Bush Tax-Cut Votes All About November

Nancy Cook
National Journal

Wednesday’s House votes on the fate of the Bush-era tax cuts ran along expected party lines, nicely setting the stage for taxation to be a focal point in the presidential race.

House Republican hewed to their talking points, barreling toward their 2013 goal of tax reform. They argued that extending all of the Bush-era tax cuts for one year is a must. Not only does it give businesses and individuals “certainty,” they argued, but it also props up an otherwise fragile economy and leads to greater job creation. “Even Bill Clinton has called for it,” Ways and Means Committee Chairman Dave Camp, R-Mich., said about the one-year extension. “The burden that this tax code places on the economy is a wet blanket.”

The Democrats countered, as they have for the past several weeks, by invoking the middle class. Their refrain is in lockstep with President Obama’s rhetoric of taxing the rich to tackle income inequality and reduce the deficit. As House Minority Leader Nancy Pelosi, D-Calif., said, this bill “provides fairness for the middle class.” Does that sound like something we’ve heard in swing states recently?

The votes were actually a yawn on Capitol Hill, a predictable dance between Democrats and Republicans.

But all this posturing will prove its worth on the campaign trail. Mitt Romney can hang the Democrats’ votes around the party’s collective neck. He will paint the Democrats as politicians willing to raise taxes on small-business owners. Never mind that a new analysis from the Tax Policy Center estimates that Romney’s tax plan, well informed by the House Republicans, would disproportionately raise taxes on middle- and lower-income people who rely on tax credits and deductions: the same benefits Romney has vaguely promised to clear from the code in favor of lowering marginal rates.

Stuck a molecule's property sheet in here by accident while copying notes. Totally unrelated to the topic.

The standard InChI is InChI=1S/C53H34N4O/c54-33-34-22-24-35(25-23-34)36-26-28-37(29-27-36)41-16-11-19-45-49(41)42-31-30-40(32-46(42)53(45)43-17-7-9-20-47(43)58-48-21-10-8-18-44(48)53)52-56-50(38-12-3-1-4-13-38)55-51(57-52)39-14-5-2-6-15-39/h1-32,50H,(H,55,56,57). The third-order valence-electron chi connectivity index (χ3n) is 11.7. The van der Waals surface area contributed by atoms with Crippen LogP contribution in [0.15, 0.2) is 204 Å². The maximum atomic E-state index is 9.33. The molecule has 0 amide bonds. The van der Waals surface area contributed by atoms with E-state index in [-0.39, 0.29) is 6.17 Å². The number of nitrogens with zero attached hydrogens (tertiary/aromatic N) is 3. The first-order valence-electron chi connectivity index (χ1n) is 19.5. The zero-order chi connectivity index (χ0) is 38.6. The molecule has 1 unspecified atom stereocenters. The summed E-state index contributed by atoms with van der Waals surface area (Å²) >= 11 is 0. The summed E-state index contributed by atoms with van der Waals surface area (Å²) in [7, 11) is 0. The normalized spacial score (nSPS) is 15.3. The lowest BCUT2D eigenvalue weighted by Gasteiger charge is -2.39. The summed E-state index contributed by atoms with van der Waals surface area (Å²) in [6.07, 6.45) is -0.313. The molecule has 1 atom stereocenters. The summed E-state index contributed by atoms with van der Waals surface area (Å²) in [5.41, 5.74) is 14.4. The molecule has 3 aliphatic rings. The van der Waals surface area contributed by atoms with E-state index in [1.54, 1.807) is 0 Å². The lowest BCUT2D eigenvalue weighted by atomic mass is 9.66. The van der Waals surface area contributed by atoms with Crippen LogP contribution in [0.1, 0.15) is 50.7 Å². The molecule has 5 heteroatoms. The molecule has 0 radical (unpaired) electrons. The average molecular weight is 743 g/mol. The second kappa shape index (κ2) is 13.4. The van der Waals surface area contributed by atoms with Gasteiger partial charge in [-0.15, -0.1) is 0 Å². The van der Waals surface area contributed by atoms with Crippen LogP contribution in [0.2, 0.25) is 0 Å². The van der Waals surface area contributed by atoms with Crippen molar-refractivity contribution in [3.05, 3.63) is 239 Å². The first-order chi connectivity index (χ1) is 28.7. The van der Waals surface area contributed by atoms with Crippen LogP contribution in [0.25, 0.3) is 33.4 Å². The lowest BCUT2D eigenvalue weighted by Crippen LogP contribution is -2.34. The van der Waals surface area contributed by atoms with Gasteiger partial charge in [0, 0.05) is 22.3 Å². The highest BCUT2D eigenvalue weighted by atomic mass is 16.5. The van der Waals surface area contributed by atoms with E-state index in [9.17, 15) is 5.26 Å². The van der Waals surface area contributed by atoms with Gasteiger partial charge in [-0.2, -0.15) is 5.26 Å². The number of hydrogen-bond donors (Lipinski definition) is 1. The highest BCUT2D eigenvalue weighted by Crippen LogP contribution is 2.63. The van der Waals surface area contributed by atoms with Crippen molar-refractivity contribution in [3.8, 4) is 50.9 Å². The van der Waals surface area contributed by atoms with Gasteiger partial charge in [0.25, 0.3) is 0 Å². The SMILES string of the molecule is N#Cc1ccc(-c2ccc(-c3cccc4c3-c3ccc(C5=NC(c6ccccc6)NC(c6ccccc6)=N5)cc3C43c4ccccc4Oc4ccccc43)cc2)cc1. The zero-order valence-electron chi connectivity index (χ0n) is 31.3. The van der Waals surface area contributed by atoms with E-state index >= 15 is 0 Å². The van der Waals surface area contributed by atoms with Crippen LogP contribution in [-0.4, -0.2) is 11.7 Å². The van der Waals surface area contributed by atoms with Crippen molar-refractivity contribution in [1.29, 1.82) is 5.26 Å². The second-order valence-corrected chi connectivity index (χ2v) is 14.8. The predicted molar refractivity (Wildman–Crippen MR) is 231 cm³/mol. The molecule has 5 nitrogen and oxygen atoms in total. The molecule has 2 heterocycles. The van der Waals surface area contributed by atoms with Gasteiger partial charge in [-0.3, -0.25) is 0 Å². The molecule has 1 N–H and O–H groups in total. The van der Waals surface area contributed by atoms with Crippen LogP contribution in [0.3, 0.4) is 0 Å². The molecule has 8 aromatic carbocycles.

Not that President Obama’s tax message is any clearer or more sincere. His and the Democrats’ plan to temporarily keep the Bush-era tax cuts intact for households with annual income below $250,000 and on  individuals with incomes below $200,000 does not begin to clue the country in on the tough tax choices that the majority of Americans will face if and when the country ever embarks on a long-term deficit proposal.  Not only that, but top Democrats previously and very publicly disagreed with the president’s definition of rich. Until just a few weeks ago, Sen. Chuck Schumer, D-N.Y., and Pelosi were eager to only raise taxes on household income above $1 million.

The House votes, like so much congressional action these days, were one last walk down the runway before summer recess. Only this time, it will inform some debate outside of the Beltway rather than just rattle the halls of the Capitol.